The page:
Personally, I don’t get why  anybody comes in to a Mercedes dealer, test drives any car. Experiences tire noise that everyone on TTAC would be criticizing a Cavalier for. Compares engine performance to any mainstream  engine, and whips out $65K for a car. I guess a three pointed star on the hood is more important to a luxury car buyer than a comfortable and quite cabin, or good performance.

  • avatar
    mhadi

    I second that the comment from M1 is an utter crock. You think by merely stating that Lexus is a luxury car the world was deceived? What utter nonsense. Don’t make these factitious claims to promote you anti-Toyota sentiment.
    While the Americans built luxury cars by putting in plusher carpets, vinyl roofs and a fancy grill, Lexus built a car that was truly superb. Mercedes and BMW realized they no longer had a free ride who sold some real stinkers in their day.

    • 0 avatar
      M 1

      I actually like Toyota.
       
      But I’ve owned quite a few Benzes and BMWs and I’ve tried to find a Lexus that compared. They’re cheap feeling inside. They’re competent cars — most modern cars are competent, that’s no longer an accomplishment in the 21st century. But they are by no means luxurious. Unless you’re normally accustomed to, say, Toyotas.
       
      Hey, it’s an opinion. Everybody has one. Like a Lexus, apparently.

    • 0 avatar
      mhadi

      An opinion is one thing to which everyone is entitled, but the claim you made was that they “Take a boring Toyota appliance, declare it to be a luxury brand, and apparently the press will just take your word for it and suck it up”. If anything, the press will give a free ride to the established German makers, but not an upstart (Lexus).

       

    • 0 avatar
      mhadi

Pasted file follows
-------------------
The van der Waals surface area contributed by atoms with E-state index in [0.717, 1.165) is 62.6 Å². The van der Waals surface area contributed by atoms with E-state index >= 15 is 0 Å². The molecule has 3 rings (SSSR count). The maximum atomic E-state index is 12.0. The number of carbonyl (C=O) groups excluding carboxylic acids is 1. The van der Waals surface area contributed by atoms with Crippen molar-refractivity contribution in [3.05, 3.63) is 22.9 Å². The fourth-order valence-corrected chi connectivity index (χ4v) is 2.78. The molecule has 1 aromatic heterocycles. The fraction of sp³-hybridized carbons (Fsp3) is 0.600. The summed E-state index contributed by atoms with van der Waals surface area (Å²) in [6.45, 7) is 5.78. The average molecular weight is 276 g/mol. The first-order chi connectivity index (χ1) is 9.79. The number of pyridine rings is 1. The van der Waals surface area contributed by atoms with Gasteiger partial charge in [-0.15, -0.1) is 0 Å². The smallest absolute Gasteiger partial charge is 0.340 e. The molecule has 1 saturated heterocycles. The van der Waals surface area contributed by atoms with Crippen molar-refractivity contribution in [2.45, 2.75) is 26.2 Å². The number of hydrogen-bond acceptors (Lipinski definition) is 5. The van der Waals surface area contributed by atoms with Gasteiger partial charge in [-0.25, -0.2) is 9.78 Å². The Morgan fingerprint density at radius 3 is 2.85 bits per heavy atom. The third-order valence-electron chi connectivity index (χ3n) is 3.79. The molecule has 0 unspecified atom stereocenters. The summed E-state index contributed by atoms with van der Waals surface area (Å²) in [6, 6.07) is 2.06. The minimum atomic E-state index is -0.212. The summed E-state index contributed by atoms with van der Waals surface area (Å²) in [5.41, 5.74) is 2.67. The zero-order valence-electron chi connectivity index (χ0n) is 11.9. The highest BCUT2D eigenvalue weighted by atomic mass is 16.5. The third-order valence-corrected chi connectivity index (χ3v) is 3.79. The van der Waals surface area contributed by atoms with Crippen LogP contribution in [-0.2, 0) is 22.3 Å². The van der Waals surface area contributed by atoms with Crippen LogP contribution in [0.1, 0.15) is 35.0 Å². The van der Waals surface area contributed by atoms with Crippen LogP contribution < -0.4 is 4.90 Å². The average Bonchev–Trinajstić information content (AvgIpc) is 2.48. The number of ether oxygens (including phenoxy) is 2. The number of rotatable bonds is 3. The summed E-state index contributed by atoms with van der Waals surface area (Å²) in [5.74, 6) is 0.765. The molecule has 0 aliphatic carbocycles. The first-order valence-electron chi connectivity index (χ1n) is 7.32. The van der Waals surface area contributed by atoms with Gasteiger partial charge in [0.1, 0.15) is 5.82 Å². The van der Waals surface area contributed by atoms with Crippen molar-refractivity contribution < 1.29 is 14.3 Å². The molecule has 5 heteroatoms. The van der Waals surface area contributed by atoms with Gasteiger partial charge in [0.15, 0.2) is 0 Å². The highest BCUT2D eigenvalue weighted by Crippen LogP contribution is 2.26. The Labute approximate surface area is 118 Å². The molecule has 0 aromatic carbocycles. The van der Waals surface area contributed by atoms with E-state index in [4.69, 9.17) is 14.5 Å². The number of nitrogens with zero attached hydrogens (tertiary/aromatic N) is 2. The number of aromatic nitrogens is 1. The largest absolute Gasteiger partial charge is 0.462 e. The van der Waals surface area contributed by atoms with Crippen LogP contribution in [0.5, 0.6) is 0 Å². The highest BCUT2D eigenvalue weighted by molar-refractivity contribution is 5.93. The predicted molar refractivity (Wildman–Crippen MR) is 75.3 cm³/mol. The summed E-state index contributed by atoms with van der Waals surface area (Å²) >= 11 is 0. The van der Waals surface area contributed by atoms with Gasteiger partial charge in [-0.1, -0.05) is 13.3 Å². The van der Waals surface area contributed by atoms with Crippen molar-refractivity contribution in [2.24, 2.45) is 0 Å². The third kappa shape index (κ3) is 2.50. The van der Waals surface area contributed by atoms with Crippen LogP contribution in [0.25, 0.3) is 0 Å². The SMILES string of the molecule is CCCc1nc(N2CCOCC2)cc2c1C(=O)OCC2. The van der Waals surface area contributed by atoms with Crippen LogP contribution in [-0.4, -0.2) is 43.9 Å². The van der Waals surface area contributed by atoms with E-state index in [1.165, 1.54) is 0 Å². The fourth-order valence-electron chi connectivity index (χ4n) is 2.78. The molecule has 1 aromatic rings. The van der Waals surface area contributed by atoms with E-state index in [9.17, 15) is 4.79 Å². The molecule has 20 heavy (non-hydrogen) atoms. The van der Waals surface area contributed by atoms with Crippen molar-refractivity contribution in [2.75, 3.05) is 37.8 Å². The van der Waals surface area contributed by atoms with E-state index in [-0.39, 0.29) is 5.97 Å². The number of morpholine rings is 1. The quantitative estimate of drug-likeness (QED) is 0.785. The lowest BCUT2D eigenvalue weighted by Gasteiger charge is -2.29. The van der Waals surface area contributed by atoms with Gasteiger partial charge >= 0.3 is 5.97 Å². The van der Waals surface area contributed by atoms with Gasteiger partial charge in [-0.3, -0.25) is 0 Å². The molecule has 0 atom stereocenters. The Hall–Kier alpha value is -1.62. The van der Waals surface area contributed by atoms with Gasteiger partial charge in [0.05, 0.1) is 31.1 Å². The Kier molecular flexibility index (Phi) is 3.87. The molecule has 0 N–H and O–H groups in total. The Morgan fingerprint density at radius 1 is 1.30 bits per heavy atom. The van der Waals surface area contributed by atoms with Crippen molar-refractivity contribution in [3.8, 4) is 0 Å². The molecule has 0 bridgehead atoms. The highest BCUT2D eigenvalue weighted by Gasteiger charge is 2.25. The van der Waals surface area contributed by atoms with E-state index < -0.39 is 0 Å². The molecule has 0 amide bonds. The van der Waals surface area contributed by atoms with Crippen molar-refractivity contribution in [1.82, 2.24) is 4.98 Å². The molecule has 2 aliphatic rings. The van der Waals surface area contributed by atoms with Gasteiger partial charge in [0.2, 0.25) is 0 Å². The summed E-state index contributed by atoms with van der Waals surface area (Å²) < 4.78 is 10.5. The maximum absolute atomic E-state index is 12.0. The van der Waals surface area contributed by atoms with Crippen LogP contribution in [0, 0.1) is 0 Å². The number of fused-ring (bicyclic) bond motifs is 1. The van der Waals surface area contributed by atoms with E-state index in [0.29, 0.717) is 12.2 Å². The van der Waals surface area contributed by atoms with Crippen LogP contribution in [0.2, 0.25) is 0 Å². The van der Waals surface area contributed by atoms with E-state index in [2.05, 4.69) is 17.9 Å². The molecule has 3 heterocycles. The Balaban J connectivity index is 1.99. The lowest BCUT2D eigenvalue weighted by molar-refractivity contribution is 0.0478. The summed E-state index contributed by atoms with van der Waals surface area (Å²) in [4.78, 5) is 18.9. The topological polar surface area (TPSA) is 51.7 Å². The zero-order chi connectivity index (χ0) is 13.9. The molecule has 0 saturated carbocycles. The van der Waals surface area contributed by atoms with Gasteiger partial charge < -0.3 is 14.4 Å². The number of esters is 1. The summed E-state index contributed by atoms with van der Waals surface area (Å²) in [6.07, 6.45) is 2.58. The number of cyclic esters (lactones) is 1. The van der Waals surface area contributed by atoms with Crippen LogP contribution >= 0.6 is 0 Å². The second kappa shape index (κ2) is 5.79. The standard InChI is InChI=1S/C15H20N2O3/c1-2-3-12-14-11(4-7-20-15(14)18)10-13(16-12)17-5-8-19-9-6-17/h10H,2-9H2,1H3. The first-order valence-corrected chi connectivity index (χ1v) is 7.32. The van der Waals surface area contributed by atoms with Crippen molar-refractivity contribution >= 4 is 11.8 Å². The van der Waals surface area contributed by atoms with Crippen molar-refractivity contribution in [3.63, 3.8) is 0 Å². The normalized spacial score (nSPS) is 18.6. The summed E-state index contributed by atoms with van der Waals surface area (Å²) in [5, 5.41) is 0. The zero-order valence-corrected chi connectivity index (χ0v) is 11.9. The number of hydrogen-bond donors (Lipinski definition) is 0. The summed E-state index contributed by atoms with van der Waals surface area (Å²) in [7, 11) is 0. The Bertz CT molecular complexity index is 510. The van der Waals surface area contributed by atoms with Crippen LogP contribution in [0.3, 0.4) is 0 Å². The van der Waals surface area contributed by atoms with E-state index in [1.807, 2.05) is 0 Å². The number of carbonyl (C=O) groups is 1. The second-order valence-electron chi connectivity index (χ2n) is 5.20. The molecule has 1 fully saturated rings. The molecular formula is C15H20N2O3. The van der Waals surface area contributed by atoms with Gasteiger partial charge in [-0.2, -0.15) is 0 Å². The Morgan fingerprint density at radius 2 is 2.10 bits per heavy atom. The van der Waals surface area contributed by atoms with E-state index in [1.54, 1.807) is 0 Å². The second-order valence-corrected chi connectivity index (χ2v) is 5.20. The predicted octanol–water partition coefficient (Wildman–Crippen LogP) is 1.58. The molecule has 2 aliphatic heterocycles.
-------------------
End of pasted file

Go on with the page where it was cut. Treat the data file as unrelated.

An opinion is one thing to which everyone is entitled, but the claim you made was that they “Take a boring Toyota appliance, declare it to be a luxury brand, and apparently the press will just take your word for it and suck it up”. If anything, the press will give a free ride to the established German makers, but not an upstart (Lexus).
      I take your word that some Lexus models feel cheap inside, just like a C-class or some older MLs do.

       

    • 0 avatar
      MBella

      If you are talking about a superb Mercedes, you must be talking about one’s older than the early 90s. The new models are completely overpriced and under performing. What’s superb? The road noise that sounds like failing wheel bearings, or the vinyl seats?

  • avatar
    WaftableTorque

    The marketers think winning the best selling luxury marque is some sort of indicator of brand health, but a brand’s true strength is having high market share and high profitability.
     
    They ought to learn from a powerful brand like Rolex, which has 50% of the luxury watch market and is also the most profitable watch company (citing Intelligent Life magzine article on Rolex circa 2004). Aspirational because it’s just out of reach for most people, but profitable because it does high volume with the 2-3% of the population that can afford it, with no sales or discounting.

    From that perspective, all the luxury automotive brands are weak due to brand dilution, lack of economies of scales, lack of focus, inability to engineer reliability into their products, or having the wrong sales and support channel. This is the wrong proxy fight to win.

    • 0 avatar
      aspade

      Developing a modern car costs billions.  Making that back requires volume.  Developing a watch doesn’t cost anything.

    • 0 avatar
      WaftableTorque

      If the barriers of entry are so low for the luxury watch business, why not just create a new watch company and eat Rolex’s lunch? Many have tried or are still trying.
       
      On another note, brands are powerful, so much so that brand loyalists eagerly spit venom of other brands. You’ll have Lexus enthusiasts like myself who’d never be caught dead in a BMW or Mercedes, but would cross-shop a Hyundai. Just see the other posters here for their brand allegiances. I think a sign of a weak luxury brand is a lack of advocacy. I don’t see a lot of vocal support for Acura, Volvo, or Lincoln.

    • 0 avatar
      PeriSoft